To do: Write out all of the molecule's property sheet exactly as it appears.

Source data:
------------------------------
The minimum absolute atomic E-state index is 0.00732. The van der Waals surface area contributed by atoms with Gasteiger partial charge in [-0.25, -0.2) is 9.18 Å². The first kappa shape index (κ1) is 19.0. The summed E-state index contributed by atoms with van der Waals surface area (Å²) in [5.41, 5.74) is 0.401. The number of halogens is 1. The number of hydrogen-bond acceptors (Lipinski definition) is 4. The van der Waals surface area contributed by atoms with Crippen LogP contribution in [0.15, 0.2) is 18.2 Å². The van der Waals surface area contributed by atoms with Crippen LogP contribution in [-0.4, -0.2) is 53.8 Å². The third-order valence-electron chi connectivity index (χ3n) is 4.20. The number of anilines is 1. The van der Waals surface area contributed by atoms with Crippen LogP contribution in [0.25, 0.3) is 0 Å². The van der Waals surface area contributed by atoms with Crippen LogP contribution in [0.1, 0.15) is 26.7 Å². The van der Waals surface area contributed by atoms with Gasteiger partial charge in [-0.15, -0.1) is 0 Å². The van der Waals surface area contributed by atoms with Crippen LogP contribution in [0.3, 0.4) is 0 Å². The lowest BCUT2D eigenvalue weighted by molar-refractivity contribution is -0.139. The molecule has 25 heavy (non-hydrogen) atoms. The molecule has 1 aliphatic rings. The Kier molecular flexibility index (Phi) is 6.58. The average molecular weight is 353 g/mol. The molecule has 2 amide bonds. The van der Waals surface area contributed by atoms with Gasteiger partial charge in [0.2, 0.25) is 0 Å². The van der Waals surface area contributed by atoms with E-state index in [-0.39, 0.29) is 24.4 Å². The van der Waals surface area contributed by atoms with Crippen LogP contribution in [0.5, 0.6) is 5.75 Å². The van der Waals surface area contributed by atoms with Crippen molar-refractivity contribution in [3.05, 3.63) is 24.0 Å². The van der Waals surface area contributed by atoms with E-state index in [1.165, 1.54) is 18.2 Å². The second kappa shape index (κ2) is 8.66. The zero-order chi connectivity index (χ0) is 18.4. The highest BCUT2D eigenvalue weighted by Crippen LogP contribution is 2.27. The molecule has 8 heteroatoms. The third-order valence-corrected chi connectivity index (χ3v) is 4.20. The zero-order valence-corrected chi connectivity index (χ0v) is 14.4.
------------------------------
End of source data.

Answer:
The minimum absolute atomic E-state index is 0.00732. The van der Waals surface area contributed by atoms with Gasteiger partial charge in [-0.25, -0.2) is 9.18 Å². The first kappa shape index (κ1) is 19.0. The summed E-state index contributed by atoms with van der Waals surface area (Å²) in [5.41, 5.74) is 0.401. The number of halogens is 1. The number of hydrogen-bond acceptors (Lipinski definition) is 4. The van der Waals surface area contributed by atoms with Crippen LogP contribution in [0.15, 0.2) is 18.2 Å². The van der Waals surface area contributed by atoms with Crippen LogP contribution in [-0.4, -0.2) is 53.8 Å². The third-order valence-electron chi connectivity index (χ3n) is 4.20. The number of anilines is 1. The van der Waals surface area contributed by atoms with Crippen LogP contribution in [0.25, 0.3) is 0 Å². The van der Waals surface area contributed by atoms with Crippen LogP contribution in [0.1, 0.15) is 26.7 Å². The van der Waals surface area contributed by atoms with Gasteiger partial charge in [-0.15, -0.1) is 0 Å². The van der Waals surface area contributed by atoms with Crippen LogP contribution in [0.3, 0.4) is 0 Å². The lowest BCUT2D eigenvalue weighted by molar-refractivity contribution is -0.139. The molecule has 25 heavy (non-hydrogen) atoms. The molecule has 1 aliphatic rings. The Kier molecular flexibility index (Phi) is 6.58. The average molecular weight is 353 g/mol. The molecule has 2 amide bonds. The van der Waals surface area contributed by atoms with Gasteiger partial charge in [0.2, 0.25) is 0 Å². The van der Waals surface area contributed by atoms with E-state index in [-0.39, 0.29) is 24.4 Å². The van der Waals surface area contributed by atoms with Crippen LogP contribution in [0.5, 0.6) is 5.75 Å². The van der Waals surface area contributed by atoms with Crippen molar-refractivity contribution in [3.05, 3.63) is 24.0 Å². The van der Waals surface area contributed by atoms with E-state index in [1.165, 1.54) is 18.2 Å². The second kappa shape index (κ2) is 8.66. The zero-order chi connectivity index (χ0) is 18.4. The highest BCUT2D eigenvalue weighted by Crippen LogP contribution is 2.27. The molecule has 8 heteroatoms. The third-order valence-corrected chi connectivity index (χ3v) is 4.20. The zero-order valence-corrected chi connectivity index (χ0v) is 14.4.